Pap smears, which screen for cervical cancer in women, are being phased out in Australia, Women's Health reports, and will be replaced by a new test that will look for the presence of the human papillomavirus (HPV). Nearly all cervical cancer cases are caused by HPV. With the new HPV screening, Australia hopes to catch cervical cancer early -- maybe even before it’s actually cancer.
“Most women develop cervical cancer later in life, between 35 and 55 years old, but many acquire the virus in their youth,” said Dr. Cecilia Ladines-Llave, a gynecologic oncologist at the Philippine General Hospital and chair of Asian Gynecology and Oncology Group. HPV, a sexually transmitted infection, is the most common viral infection of the reproductive tract in both women and men.
But before you get jealous of Australian women, the procedure for the HPV test is the same: a doctor inserts a (cold) speculum into the vagina to pry the walls apart and allow access to the cervix. The doctor then takes a sample of cells using a special brush. What makes the HPV test bearable though is Australian women will only need to take the test every five years, instead of two years.
In the Philippines, Filipinas may have an edge over their Australian neighbors. In May this year, the Department of Health (DOH), in celebration of Cervical Cancer Consciousness Month, had provided free cervical cancer screenings to women in select hospitals all over the country. The test has also been available through PhilHealth’s "Tsekap" (Tamang Serbisyo sa Kalusugan ng Pamilya) benefit package since 2015.
Both programs use visual inspection using acetic acid (VIA) to screen for cervical cancer. VIA involves swabbing a woman's cervix with vinegar and observing a reaction. A healthy cervix will not be affected by the acid, but one with pre-cancerous or cancerous lesions will turn white in areas after a few minutes, Dr. Ma. Cynthia Fernandez-Tan, president of the Society of Gynecologic Oncologists of the Philippines (SGOP), tells Manila Times. Compared with a Pap smear, VIA takes less time, money, and medical equipment.
If you are skeptical, the Philippine Cancer Society (PCS) found VIA to be the most suited for our country after studying four cervical cancer screening methods. VIA, which is globally recognized by medical experts including WHO, was “most effective and cost effective,” said the PCS. “Acetic acid wash also requires the least personnel, facilities and other infrastructure needs for an organized cervical cancer-screening program.”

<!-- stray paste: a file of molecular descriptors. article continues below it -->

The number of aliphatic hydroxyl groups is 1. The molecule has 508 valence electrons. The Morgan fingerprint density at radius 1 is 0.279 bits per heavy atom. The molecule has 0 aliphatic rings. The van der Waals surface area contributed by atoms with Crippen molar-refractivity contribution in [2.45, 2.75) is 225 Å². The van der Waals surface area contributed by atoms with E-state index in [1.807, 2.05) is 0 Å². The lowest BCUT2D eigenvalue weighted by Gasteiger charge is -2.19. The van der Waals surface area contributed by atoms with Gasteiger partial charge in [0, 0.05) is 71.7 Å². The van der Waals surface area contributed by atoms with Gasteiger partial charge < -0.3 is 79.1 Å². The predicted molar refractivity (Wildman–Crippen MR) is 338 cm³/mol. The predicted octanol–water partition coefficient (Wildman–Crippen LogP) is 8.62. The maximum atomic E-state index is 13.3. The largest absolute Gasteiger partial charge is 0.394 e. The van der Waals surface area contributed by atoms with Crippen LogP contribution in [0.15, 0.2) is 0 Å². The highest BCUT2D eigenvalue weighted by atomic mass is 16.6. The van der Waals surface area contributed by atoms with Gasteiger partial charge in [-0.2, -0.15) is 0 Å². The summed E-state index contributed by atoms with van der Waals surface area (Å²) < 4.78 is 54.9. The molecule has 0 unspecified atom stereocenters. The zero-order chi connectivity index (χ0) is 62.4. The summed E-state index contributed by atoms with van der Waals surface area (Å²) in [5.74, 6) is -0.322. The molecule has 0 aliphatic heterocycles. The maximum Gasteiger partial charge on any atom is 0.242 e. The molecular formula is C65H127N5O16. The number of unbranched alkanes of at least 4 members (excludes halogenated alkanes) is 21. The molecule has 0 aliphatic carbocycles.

Though VIA is more prone to false positives, Elizabeth Boskey, Ph.D., in a column for VeryWell, writes, “The general consensus is that VIA is just as useful as the Pap smear; it's just a matter of determining which one is more appropriate in any given circumstance based on availability of trained personnel for screening and follow-up.”
More than 6,000 women are diagnosed with cervical cancer each year in the Philippines, and 2,800 die because of it. That's roughly seven cervical cancer deaths a day. It’s the second leading cancer-related death among Pinays. When detected early, the five-year survival rate for cervical cancer is around 80 to 90 percent, according to the American Cancer Society.
Aside from VIA, the DOH advocates for the administration of the HPV vaccine (it costs around P5,000 per shot and number of doses differ. Check here to see which suits your child). Just last month, the agency had conducted its school-based HPV immunization program in 47 provinces, protecting around 700,000 female public students aged 9 to 12 against the potentially cancer-causing virus, reported Rappler.
“We don't wait until exposure to occur to give the other vaccines. We should do same with HPV vaccine. We want to protect our children long before they are even at risk of exposure to HPV,” said Dr. May Montellano, president of the Philippine Foundation for Vaccination and a pediatric infectious disease specialist.
“In developed countries, cervical cancer is much less common because screening and vaccination are well established,” said Health Secretary Paulyn Ubial, reported the Philippine Star. “The tragedy of cervical cancer death is that this cancer is preventable and treatable.”